(Bloomberg) -- Hedge funds have served publicly as this year's whipping boy for angry investors. They've been hammered with some of the biggest withdrawals since the credit crisis and are being forced to drop their fees.
Less discussed, however, is just how much private-equity funds have benefited from this.
A UBS study published Thursday highlighted this shift in fortunes. About one-third of family offices surveyed have reduced their hedge fund allocations. They showed a particular distaste for credit and distressed strategies, especially after the energy-led corporate-bond selloff last year.
But they found a deep affection for private equity.
A lot of money has come out of hedge funds this year, with eVestment reporting last month that withdrawals have totaled $55.9 billion. While it's difficult to say where all the cash is going, UBS's survey gives some clues about its direction.
Among these family offices, which have an average of $750 million under management, 29 percent said they planned to increase their allocations to private-equity funds, and 40 percent plan to boost their investment in direct venture capital and private equity.
Private equity funds aren't cheap. But they have a bunch of things going for them right now that hedge funds don't. The biggest draw is their returns, which have generally been terrific over the past few years. Some 89 percent of investors felt that private-equity investments have met or exceeded their assumptions, according to a Preqin investor outlook released Thursday. Private equity funds focused on direct lending, for example, have had average annual returns that have generally been above 10 percent, especially those started before 2012, Preqin data show. Those started in 2013 have generated average gains of 6.5 percent a year.
Also, for family offices, it's easier to understand what private-equity funds do. They invest in companies and real estate. They typically have longer investment periods, so they can plow into private markets and hang onto infrequently traded assets without worrying about having to sell them quickly to meet withdrawal requests. These funds also typically take a more hands-on approach with the companies they invest in.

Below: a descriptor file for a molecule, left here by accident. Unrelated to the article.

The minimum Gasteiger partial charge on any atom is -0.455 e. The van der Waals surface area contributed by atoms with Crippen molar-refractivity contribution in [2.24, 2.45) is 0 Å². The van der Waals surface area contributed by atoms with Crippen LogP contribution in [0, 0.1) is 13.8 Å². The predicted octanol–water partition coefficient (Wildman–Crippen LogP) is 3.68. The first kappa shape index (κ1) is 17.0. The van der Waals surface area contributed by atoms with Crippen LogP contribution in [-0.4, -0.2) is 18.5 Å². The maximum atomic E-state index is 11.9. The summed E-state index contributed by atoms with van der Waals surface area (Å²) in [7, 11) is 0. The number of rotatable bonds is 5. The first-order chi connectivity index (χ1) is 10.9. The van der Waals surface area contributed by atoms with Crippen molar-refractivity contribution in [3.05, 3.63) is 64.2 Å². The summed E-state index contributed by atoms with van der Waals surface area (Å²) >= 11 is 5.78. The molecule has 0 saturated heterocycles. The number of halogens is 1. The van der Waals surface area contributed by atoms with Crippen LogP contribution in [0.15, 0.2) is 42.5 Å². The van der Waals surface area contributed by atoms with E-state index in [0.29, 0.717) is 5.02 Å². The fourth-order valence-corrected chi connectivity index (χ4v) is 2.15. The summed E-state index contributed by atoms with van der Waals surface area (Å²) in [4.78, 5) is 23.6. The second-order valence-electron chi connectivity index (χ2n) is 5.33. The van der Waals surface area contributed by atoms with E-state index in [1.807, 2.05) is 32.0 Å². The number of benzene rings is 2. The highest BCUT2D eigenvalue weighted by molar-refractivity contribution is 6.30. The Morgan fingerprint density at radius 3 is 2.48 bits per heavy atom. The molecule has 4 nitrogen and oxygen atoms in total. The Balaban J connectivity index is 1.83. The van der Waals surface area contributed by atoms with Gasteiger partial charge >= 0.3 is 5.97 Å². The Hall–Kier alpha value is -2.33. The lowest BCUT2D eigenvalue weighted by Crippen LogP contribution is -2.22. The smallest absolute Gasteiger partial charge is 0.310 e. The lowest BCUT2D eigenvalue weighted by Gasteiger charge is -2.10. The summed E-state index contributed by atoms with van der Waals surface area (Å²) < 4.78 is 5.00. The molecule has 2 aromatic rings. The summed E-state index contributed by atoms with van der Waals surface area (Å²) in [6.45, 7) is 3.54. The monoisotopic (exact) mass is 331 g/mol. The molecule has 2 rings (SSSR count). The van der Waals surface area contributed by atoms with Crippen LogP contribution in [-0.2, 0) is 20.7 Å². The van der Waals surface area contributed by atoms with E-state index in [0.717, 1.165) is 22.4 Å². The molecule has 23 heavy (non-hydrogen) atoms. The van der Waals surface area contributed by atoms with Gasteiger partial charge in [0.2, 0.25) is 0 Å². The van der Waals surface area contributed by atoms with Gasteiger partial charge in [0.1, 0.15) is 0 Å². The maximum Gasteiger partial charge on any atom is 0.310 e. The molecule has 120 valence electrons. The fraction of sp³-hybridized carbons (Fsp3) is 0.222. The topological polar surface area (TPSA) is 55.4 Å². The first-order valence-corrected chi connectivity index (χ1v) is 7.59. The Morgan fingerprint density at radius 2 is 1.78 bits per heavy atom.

Hedge funds, on the other hand, are struggling to redefine their pitch. Once upon a time, they were the highflying risk takers. Then, after the financial crisis, they pitched themselves as a way to guarantee returns regardless of broader market moves.
Yet returns have generally lagged behind broader benchmarks, with some funds experiencing big losses. This has been especially disappointing given that many funds still charge clients according to the classic "2 and 20" fee structure, or a 2 percent flat fee on assets and 20 percent of profits. Some 79 percent of investors don't think that hedge funds have met their returns expectations in the year through June, the Preqin report showed.
Whether private-equity funds can continue their stellar performance remains to be seen. Corporate valuations are high. Yields are low. A lot of investors are piling into real estate and illiquid private debt. The more crowded funds get, the more they'll suffer from the same fate as hedge funds, which ended up chasing after a lot of the same trades and getting burned for it.
But for now, this is the hot spot. Private equity looks a lot like last decade's hedge fund.
This column does not necessarily reflect the opinion of Bloomberg LP and its owners.